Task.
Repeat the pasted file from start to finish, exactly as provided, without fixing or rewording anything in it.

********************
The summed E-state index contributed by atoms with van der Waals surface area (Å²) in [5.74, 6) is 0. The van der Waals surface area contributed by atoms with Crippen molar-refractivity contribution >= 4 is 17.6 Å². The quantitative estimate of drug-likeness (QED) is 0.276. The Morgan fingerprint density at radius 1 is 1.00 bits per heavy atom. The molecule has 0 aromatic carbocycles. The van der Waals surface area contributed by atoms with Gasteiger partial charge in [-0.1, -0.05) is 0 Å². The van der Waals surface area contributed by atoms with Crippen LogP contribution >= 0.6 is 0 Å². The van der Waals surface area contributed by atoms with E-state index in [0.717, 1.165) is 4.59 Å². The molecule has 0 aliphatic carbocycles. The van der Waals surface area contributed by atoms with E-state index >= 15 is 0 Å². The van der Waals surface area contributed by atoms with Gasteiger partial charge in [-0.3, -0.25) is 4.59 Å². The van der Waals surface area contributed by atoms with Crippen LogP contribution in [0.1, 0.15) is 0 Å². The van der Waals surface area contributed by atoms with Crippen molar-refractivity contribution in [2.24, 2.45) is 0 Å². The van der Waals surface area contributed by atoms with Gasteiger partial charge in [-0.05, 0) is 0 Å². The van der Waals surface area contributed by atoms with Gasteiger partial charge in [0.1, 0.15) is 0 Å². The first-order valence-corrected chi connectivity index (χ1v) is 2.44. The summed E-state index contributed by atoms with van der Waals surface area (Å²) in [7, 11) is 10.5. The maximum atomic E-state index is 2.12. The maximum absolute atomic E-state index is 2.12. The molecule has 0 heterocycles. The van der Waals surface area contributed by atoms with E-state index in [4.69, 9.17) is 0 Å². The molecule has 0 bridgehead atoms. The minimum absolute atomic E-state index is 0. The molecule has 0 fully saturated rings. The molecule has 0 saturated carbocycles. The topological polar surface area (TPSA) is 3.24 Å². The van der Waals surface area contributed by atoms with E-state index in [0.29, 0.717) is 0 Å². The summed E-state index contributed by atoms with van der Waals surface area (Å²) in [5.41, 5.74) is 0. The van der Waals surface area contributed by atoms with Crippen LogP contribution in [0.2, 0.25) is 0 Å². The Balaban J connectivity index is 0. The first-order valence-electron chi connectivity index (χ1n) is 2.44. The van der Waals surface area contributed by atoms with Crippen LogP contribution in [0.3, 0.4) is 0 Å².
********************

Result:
The summed E-state index contributed by atoms with van der Waals surface area (Å²) in [5.74, 6) is 0. The van der Waals surface area contributed by atoms with Crippen molar-refractivity contribution >= 4 is 17.6 Å². The quantitative estimate of drug-likeness (QED) is 0.276. The Morgan fingerprint density at radius 1 is 1.00 bits per heavy atom. The molecule has 0 aromatic carbocycles. The van der Waals surface area contributed by atoms with Gasteiger partial charge in [-0.1, -0.05) is 0 Å². The van der Waals surface area contributed by atoms with Crippen LogP contribution >= 0.6 is 0 Å². The van der Waals surface area contributed by atoms with E-state index in [0.717, 1.165) is 4.59 Å². The molecule has 0 aliphatic carbocycles. The van der Waals surface area contributed by atoms with E-state index >= 15 is 0 Å². The van der Waals surface area contributed by atoms with Gasteiger partial charge in [-0.3, -0.25) is 4.59 Å². The van der Waals surface area contributed by atoms with Crippen LogP contribution in [0.1, 0.15) is 0 Å². The van der Waals surface area contributed by atoms with Crippen molar-refractivity contribution in [2.24, 2.45) is 0 Å². The van der Waals surface area contributed by atoms with Gasteiger partial charge in [-0.05, 0) is 0 Å². The van der Waals surface area contributed by atoms with Gasteiger partial charge in [0.1, 0.15) is 0 Å². The first-order valence-corrected chi connectivity index (χ1v) is 2.44. The summed E-state index contributed by atoms with van der Waals surface area (Å²) in [7, 11) is 10.5. The maximum atomic E-state index is 2.12. The maximum absolute atomic E-state index is 2.12. The molecule has 0 heterocycles. The van der Waals surface area contributed by atoms with E-state index in [4.69, 9.17) is 0 Å². The molecule has 0 bridgehead atoms. The minimum absolute atomic E-state index is 0. The molecule has 0 fully saturated rings. The molecule has 0 saturated carbocycles. The topological polar surface area (TPSA) is 3.24 Å². The van der Waals surface area contributed by atoms with E-state index in [0.29, 0.717) is 0 Å². The summed E-state index contributed by atoms with van der Waals surface area (Å²) in [5.41, 5.74) is 0. The van der Waals surface area contributed by atoms with Crippen LogP contribution in [0.2, 0.25) is 0 Å². The Balaban J connectivity index is 0. The first-order valence-electron chi connectivity index (χ1n) is 2.44. The van der Waals surface area contributed by atoms with Crippen LogP contribution in [0.3, 0.4) is 0 Å².